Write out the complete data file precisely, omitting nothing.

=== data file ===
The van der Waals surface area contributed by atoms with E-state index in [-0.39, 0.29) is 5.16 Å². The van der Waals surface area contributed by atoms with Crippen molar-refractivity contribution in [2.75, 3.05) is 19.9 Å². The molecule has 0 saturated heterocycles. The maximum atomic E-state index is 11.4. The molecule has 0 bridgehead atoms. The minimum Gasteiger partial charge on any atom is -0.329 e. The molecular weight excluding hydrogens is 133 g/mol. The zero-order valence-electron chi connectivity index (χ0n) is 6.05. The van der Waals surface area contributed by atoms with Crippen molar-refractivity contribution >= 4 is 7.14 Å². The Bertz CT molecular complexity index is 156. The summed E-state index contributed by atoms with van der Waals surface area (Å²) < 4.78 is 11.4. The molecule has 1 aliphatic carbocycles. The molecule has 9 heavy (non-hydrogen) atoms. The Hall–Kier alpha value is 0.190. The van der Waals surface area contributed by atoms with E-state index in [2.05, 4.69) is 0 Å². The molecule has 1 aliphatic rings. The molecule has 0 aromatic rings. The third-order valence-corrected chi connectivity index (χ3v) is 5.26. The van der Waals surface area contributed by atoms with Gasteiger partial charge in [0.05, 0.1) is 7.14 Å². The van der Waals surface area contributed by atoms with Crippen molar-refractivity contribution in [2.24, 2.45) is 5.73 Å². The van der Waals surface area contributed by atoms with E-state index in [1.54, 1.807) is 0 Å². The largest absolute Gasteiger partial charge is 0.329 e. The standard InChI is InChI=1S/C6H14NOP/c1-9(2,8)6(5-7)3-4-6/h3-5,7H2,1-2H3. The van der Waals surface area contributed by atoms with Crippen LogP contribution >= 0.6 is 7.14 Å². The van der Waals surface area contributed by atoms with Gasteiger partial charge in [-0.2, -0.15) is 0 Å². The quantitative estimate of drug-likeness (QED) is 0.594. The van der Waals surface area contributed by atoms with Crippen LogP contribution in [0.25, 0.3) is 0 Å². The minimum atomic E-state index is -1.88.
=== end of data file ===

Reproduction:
The van der Waals surface area contributed by atoms with E-state index in [-0.39, 0.29) is 5.16 Å². The van der Waals surface area contributed by atoms with Crippen molar-refractivity contribution in [2.75, 3.05) is 19.9 Å². The molecule has 0 saturated heterocycles. The maximum atomic E-state index is 11.4. The molecule has 0 bridgehead atoms. The minimum Gasteiger partial charge on any atom is -0.329 e. The molecular weight excluding hydrogens is 133 g/mol. The zero-order valence-electron chi connectivity index (χ0n) is 6.05. The van der Waals surface area contributed by atoms with Crippen molar-refractivity contribution >= 4 is 7.14 Å². The Bertz CT molecular complexity index is 156. The summed E-state index contributed by atoms with van der Waals surface area (Å²) < 4.78 is 11.4. The molecule has 1 aliphatic carbocycles. The molecule has 9 heavy (non-hydrogen) atoms. The Hall–Kier alpha value is 0.190. The van der Waals surface area contributed by atoms with E-state index in [2.05, 4.69) is 0 Å². The molecule has 1 aliphatic rings. The molecule has 0 aromatic rings. The third-order valence-corrected chi connectivity index (χ3v) is 5.26. The van der Waals surface area contributed by atoms with Gasteiger partial charge in [0.05, 0.1) is 7.14 Å². The van der Waals surface area contributed by atoms with Crippen molar-refractivity contribution in [2.24, 2.45) is 5.73 Å². The van der Waals surface area contributed by atoms with E-state index in [1.54, 1.807) is 0 Å². The largest absolute Gasteiger partial charge is 0.329 e. The standard InChI is InChI=1S/C6H14NOP/c1-9(2,8)6(5-7)3-4-6/h3-5,7H2,1-2H3. The van der Waals surface area contributed by atoms with Crippen LogP contribution >= 0.6 is 7.14 Å². The van der Waals surface area contributed by atoms with Gasteiger partial charge in [-0.2, -0.15) is 0 Å². The quantitative estimate of drug-likeness (QED) is 0.594. The van der Waals surface area contributed by atoms with Crippen LogP contribution in [0.25, 0.3) is 0 Å². The minimum atomic E-state index is -1.88.